Our local Unity Coalition in Kernville Pennsylvania, which was formed in the 1990’s successfully promoted peace during a time of crisis. Our group maintained its energy and sought to proactively create a platform for ongoing peaceful efforts. Our goal was a community garden in the underserved area of the city. Partnering with a Mennonite church whose pastor shared our vision, we looked at several empty city lots and decided on a sloping south facing vacant lot that had been abandoned for years. The city government gladly offered us the use of the neglected space for the positive and sustaining effort we were proposing. The lot measured 30 x 50’. We purchased enough beams for 8 raised beds, all of which were 4 x 8’ and a load of topsoil.
On MLK Day in 2001, our group unloaded the pine beams and cut them into appropriate lengths and filled them with topsoil. It was a sunny day in the 50’s… a bonus day for January… Our goal was bigger than growing vegetables… we wanted to grow community unity and pride.
We determined that the garden beds should be organic in nature, no pesticides…. And we’d offer free beds to local neighbors who would care for their own space. The pastor’s wife of the Mennonite church took on the responsibility of coordinating the ownership of the beds. We had several months to coordinate the project and to draw community support via word of mouth. (This was years before Facebook).
On the following Earth Day, our coalition decided to do a litter pick up in the same neighborhood. The unplanted community garden became a temporary home for a large tent and bar-b-q grills, as well as a city dump truck. We offered free hotdogs to any kid who helped pick up trash on Earth Day which fell on a Saturday. It turned out to be a big success with 84 bags of garbage gathered.
When Spring arrived, we had five neighborhood gardeners and three of our own unity members who claimed beds. Our next-door neighbor offered us his garden hose and water availability if needed. We insisted that he receive free veggies for the summer, and an important linkage to the neighborhood was made. We cut the grass between the beds and mulched the pathways. Our water benefactor, a retired steelworker, kept his eye on the place. Some Saturday afternoons were filled with racially mixed community members sharing smiles, tools and gardening advice. But usually, people showed up at odd times as their schedules permitted. Cherry tomatoes were a big hit, with lots of beans, broccoli, lettuce and onions.
We gathered donations from various community groups (garden clubs, hospital auxiliary board, and the NAACP), we placed a sign, and got a picture in the newspaper. The community garden was growing! The Women’s Help Center just down the street, gladly accepted excess veggies.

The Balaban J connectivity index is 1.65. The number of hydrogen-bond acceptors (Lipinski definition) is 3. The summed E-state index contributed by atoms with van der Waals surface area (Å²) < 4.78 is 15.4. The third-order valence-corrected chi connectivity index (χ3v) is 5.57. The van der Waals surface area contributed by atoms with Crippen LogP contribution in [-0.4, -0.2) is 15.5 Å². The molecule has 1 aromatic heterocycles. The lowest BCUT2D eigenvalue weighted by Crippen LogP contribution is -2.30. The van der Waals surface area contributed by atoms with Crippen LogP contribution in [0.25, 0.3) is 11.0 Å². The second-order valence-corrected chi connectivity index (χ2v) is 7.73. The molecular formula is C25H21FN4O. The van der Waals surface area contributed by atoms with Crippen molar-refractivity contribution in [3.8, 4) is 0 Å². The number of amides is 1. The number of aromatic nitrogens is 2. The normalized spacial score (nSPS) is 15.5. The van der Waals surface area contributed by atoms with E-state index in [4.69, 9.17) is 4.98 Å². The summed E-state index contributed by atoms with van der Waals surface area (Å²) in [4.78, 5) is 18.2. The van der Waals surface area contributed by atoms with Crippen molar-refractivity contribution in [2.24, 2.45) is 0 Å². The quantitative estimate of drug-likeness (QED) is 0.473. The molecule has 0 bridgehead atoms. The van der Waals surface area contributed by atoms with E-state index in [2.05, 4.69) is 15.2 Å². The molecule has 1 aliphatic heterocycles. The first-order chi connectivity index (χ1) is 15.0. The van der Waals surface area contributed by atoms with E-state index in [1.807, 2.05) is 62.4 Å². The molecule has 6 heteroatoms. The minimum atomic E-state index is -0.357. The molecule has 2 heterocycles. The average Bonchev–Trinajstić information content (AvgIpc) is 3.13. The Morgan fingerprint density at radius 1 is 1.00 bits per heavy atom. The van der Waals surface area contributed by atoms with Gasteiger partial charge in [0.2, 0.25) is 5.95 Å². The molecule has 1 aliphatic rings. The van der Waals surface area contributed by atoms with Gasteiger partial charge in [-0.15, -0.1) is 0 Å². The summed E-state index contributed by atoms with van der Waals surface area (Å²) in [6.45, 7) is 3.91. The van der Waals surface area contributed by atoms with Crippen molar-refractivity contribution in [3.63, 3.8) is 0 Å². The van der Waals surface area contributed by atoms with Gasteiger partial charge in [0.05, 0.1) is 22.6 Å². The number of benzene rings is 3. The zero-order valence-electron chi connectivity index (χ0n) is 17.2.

During the next five years, a variety of plants arrived from neighborhood folks to landscape the garden along the sidewalks on two of the four sides of the city lot. But the unity coalition group itself went through changes and, rather than let the garden go on without a rudder, we transferred the community garden to a local program for disadvantaged youth, who then allowed special needs’ kids a place to get their hands dirty. Three other community gardens sprouted in other parts of the city, totally unrelated to our group.
Last Sunday, MLK Sunday… as I was watching another Mennonite church service online, the current coordinator of the Unity Coalition (which itself has been revived during recent years) was speaking about MLK and I thought to myself… Wow… today is really the actual 20th anniversary of the establishment of the Kernville Community Garden. Out of curiosity, I took a 30-minute drive to that same location and although it’s January… the signs of life still exist on that once neglected city lot. The pampas grass that I planted 20 years ago, was gracefully swaying in the wind and 12 garden beds were safely “put to bed” with clean mulch. No litter could be seen, and the compost pile sat in the back corner, waiting to be refilled in 2021.
This article is shared by Dennis Williamson, MEd, is the founder/director of Family Counseling and Training Associates Inc. He has maintained his private practice specializing in addiction recovery for 40 years and has been involved in a host of efforts to promote peace and justice throughout Pennsylvania.